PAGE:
Sunday, February 18, 2007
Steamboat Springs While some teenagers sing in the shower, Soroco High School senior Emily Strait practices her speech. That practice should come in handy two months from now.
Strait will deliver a speech titled "Piecing it all Together" during the Future Business Leaders of America state competition April 15 to 17 in Vail.
Strait qualified for state after placing first in the Public Speaking 2 category at the FBLA district competition in Grand Junction earlier this month.
She was one of more than 20 Routt County high school students who qualified for state with top showings at the district competition.
Strait said her first-place showing was rewarding because of the amount of time she spent writing her speech and practicing for districts. The topic of her speech was inspired by her mother's love of quilting and an FBLA principle that talks about how the national organization helps prepare a student for useful citizenship, fosters patriotism and develops character.
"My piece:talked about how life is like a quilt and how you patch together the beautiful and not so beautiful pieces and how FBLA helps you piece together a more meaningful (life)," Strait said.
It is the meaningful aspect of FBLA that has kept Strait involved in the extracurricular activity for three years. One of the most structured, organized and established programs for high school students, FBLA provides interested students early exposure to business concepts and principles and lifelong skills such as public speaking and job interviewing.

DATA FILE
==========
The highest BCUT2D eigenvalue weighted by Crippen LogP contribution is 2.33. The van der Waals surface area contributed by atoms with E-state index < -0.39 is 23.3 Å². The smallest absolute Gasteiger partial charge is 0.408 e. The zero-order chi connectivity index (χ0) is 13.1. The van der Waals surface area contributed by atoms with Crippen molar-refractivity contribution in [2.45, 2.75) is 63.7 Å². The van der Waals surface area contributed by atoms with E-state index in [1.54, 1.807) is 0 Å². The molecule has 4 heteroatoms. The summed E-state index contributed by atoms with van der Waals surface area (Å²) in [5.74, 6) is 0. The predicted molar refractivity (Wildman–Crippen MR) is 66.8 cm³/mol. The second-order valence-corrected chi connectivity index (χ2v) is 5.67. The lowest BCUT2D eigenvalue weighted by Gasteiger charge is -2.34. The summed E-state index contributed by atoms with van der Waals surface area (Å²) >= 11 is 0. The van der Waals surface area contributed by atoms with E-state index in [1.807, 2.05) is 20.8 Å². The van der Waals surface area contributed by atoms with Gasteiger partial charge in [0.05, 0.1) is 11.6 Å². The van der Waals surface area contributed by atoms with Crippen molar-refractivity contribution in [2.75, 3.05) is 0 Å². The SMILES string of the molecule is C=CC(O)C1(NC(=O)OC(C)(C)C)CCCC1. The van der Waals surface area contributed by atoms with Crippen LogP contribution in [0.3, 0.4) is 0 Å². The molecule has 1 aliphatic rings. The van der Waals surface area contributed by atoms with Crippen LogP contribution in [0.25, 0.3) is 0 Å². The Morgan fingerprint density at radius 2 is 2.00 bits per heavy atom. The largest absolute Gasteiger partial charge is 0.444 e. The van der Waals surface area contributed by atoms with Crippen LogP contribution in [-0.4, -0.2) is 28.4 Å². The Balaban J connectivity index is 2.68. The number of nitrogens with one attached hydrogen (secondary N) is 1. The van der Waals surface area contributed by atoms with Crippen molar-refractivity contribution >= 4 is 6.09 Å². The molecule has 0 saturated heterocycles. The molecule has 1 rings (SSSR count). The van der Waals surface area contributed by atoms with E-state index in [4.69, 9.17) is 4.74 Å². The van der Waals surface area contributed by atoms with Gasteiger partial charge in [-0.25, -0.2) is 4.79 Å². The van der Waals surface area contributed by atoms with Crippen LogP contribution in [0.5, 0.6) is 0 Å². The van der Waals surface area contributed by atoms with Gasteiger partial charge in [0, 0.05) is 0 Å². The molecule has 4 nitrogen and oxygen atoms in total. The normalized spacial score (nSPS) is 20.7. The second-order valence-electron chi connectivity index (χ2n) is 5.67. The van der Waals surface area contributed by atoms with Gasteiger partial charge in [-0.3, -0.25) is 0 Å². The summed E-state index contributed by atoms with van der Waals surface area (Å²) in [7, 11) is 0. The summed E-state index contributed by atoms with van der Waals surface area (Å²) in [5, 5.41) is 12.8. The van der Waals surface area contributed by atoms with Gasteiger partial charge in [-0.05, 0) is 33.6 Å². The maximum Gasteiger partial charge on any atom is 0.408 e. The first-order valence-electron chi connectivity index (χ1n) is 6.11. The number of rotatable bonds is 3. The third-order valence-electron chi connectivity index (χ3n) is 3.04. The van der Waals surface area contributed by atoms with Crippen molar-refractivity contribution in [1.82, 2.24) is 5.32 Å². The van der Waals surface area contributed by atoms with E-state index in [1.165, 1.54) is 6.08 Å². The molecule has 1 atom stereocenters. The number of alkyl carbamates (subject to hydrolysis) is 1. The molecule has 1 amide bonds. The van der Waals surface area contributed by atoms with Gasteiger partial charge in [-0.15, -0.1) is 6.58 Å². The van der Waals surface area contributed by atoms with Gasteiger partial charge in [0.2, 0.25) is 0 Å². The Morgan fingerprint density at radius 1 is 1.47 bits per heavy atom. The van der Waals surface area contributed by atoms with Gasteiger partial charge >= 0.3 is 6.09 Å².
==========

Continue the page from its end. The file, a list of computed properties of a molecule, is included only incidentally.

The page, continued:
"I think FBLA is more difficult than they realize," said Steamboat Springs FBLA adviser Julie Brownell.
Steamboat's FBLA chapter sent 32 students to districts in Grand Junction. Nine students qualified for state, including freshman Kylee Swiggart, who won Word Processing One, and teammates Jen Peterson and Lexi Ruppel, who placed first in Digital Video Production. Teammate Dustin Buccino won in Networking Concepts.
FBLA participants pick their events and are responsible for preparing their final project, regardless of whether it's a digital presentation or a speech.
"I worked with every team who prepared for districts," said Strait, who is co-president of the Soroco FBLA chapter with Toni Lombardi. "I watched (people) work so hard and practice and be so responsible. Nobody had to tell them to go do that. I didn't have to beg them to show me their projects."
Strait joined FBLA as a sophomore because she was looking for an extracurricular activity to get involved in. There are fewer choices in Hayden and South Routt than there are in Steamboat, so Strait settled on FBLA.
She doesn't feel like she settled anymore. On the contrary, she feels more prepared for life after high school than before she joined FBLA. Strait wants to become a business teacher and plans to enroll in business school when she arrives at the University of Wyoming in the fall.
Brownell and Kipp Rillos, who used to be Hayden's FBLA adviser but has moved to Soroco's FBLA chapter, agreed that the rewards for high school students come in the final results such as district and state competitions and in the real world.
"Those who did well took it seriously and prepared ahead of time," Brownell said. "They took the practice tests and studied ahead of time."
And preparation, planning, organizing and responsibility are lessons applicable for the rest of a high school student's life.
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